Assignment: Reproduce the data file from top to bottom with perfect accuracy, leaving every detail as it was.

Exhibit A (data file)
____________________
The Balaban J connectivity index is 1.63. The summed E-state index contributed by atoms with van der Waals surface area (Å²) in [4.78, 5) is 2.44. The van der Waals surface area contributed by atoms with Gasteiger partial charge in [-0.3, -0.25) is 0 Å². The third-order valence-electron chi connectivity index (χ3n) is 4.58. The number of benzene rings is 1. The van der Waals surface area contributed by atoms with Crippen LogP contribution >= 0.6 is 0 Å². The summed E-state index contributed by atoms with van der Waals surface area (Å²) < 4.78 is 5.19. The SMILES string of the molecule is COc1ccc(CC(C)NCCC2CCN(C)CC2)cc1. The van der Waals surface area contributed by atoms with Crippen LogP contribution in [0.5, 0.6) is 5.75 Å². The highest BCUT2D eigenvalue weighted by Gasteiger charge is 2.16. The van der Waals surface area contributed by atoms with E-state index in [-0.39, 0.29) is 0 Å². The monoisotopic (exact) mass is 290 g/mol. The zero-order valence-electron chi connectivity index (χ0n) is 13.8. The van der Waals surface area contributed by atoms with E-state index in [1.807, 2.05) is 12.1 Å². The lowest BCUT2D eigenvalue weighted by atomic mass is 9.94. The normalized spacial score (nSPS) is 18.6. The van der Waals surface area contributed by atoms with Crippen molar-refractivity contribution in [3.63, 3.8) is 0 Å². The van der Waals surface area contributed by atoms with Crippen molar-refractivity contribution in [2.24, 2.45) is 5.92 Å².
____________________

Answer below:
The Balaban J connectivity index is 1.63. The summed E-state index contributed by atoms with van der Waals surface area (Å²) in [4.78, 5) is 2.44. The van der Waals surface area contributed by atoms with Gasteiger partial charge in [-0.3, -0.25) is 0 Å². The third-order valence-electron chi connectivity index (χ3n) is 4.58. The number of benzene rings is 1. The van der Waals surface area contributed by atoms with Crippen LogP contribution >= 0.6 is 0 Å². The summed E-state index contributed by atoms with van der Waals surface area (Å²) < 4.78 is 5.19. The SMILES string of the molecule is COc1ccc(CC(C)NCCC2CCN(C)CC2)cc1. The van der Waals surface area contributed by atoms with Crippen LogP contribution in [0.5, 0.6) is 5.75 Å². The highest BCUT2D eigenvalue weighted by Gasteiger charge is 2.16. The van der Waals surface area contributed by atoms with E-state index in [-0.39, 0.29) is 0 Å². The monoisotopic (exact) mass is 290 g/mol. The zero-order valence-electron chi connectivity index (χ0n) is 13.8. The van der Waals surface area contributed by atoms with E-state index in [1.807, 2.05) is 12.1 Å². The lowest BCUT2D eigenvalue weighted by atomic mass is 9.94. The normalized spacial score (nSPS) is 18.6. The van der Waals surface area contributed by atoms with Crippen molar-refractivity contribution in [3.63, 3.8) is 0 Å². The van der Waals surface area contributed by atoms with Crippen molar-refractivity contribution in [2.24, 2.45) is 5.92 Å².